National has sold off  7,400 properties. Meanwhile, as of December last year, there were 4,771 people on the state house waiting list;

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Had Dunne been ousted from Ōhāriu in 2014 our recent history would have been completely altered.  Anyone who believes that the Labour-Green accomodation was a “dirty” deal might ponder the ‘rights’ and ‘wrongs’ whilst spending the night in a car or under a tarpaulin. Preferably in winter.

Green Party co-leader, James Shaw, rightly pointed out the obvious;

“I think New Zealanders will understand that, in an MMP environment, it makes perfect sense for us to not stand a candidate in Ōhāriu. Ōhāriu has a significant impact on the makeup of Parliament.

Not standing in Ōhāriu increases the chances that we will be in a position to change the government in September – it’s as simple as that.

I would actually argue that we’re being more transparent here by actually simply saying we’re not going to and it’s within the structure of the memorandum of understanding with the Labour Party that we signed last year, where we actually held a press conference saying that we were going to work together to change the government.”

Shaw has rejected any suggestion that this is a “dirty deal”. Again, he is correct. the Greens and Labour are simply working by the rules of MMP as National determined in 2012/13, when then-Dear Leader Key refused to eliminate the “coat-tailing” provision.

Shaw should have thrown the description of a “deal” right back at critics such as right-wing blogger and National Party apparatchik, David Farrar, and TV3’s faux-moralistic Patrick Gower. Shaw’s response should have been hard-hitting and ‘in-your-face’,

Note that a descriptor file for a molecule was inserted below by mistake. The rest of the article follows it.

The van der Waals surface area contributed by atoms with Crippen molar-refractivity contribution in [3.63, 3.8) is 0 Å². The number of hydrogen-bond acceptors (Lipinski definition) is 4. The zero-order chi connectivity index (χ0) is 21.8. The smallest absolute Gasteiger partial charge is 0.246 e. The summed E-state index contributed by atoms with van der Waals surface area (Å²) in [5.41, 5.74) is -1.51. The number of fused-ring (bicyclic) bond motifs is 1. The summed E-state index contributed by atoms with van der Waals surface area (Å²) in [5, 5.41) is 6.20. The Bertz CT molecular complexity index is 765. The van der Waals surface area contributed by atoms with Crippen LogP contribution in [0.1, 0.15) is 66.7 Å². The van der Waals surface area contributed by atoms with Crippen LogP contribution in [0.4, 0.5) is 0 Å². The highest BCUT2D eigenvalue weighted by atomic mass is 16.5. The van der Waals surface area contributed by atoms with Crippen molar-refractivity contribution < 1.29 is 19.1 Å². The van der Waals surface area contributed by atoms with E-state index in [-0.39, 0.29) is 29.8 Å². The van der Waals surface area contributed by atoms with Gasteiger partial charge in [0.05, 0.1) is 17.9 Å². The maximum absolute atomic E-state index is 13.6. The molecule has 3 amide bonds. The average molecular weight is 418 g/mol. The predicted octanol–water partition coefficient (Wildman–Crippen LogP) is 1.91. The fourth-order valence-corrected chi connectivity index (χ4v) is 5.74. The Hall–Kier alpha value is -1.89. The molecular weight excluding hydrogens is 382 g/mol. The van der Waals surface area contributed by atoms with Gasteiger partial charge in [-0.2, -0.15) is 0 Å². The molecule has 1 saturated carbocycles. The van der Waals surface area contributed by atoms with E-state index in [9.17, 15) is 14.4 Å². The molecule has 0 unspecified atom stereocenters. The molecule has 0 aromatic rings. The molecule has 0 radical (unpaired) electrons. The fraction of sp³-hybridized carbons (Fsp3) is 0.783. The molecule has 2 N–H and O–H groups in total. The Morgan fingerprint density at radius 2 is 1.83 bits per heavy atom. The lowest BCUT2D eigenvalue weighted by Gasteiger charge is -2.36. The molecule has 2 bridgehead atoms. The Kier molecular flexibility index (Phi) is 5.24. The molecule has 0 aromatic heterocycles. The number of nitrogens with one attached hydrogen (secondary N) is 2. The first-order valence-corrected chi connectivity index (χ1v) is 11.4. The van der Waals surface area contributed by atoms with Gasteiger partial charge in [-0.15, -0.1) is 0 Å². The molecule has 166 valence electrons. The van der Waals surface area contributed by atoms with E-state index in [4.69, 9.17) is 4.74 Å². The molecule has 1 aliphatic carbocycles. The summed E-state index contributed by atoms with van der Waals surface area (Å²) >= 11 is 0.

“Damn right it’s a deal. Those are the rules set by  National and we  play by them. If people don’t like it, take it up with the Tories.”

Some context

In 2012, National followed through on an earlier government committment to conduct a review into the MMP electoral process. The Commission called for submissions from the public, and over 4,600 submissions were duly made on the issue. (This blogger made a submission as well.)

As a result, the Commission made these findings;

The Commission presented its final report to the Minister of Justice on 29 October 2012 with the following recommendations:

  • The one electorate seat threshold  [aka “coat-tailing”] should be abolished (and if it is, the provision for overhang seats should also be abolished);

  • The party vote threshold should be lowered from 5% to 4% (with the Commission required by law to review how the 4% threshold is working);

  • Consideration be given to fixing the ratio of electorate seats to list seats at 60:40 to address concerns about declining proportionality and diversity of representation;

  • Political parties should continue to  have responsibility for selecting and ranking candidates on their party lists but they must make a statutory declaration that they have done so in accordance with their party rules;

  • MPs should continue to be allowed to be dual candidates and list MPs to stand in by-elections.

 

The first two recommendations were a direct threat to National’s dominance in Parliament, and then-Minister of Justice, Judith Collins rejected them outright;

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Key offered a mealy-mouthed excuse for not accepting the Electoral Commission’s report;

“If you’re really, really going to have major change to MMP you’d want to have either consensus or to put it to the people.  It’s not a matter of blame – it’s just a range of views out there.”

Yet, submitters had been fairly clear in their views and failure to obtain “concensus” from the smaller parties in Parliament said more about their own self-interests than public-interest.

A NZ Herald editorial pointed out;

All of National’s present allies, Act, United Future and the Maori Party, take the same view of the single electorate entitlement and all but the Maori Party have benefited from it at some time. Self-interest may be their underlying motive…

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National seems not to want to disturb the status quo because it discounts its chances of finding stable coalition partners under the simplified system proposed.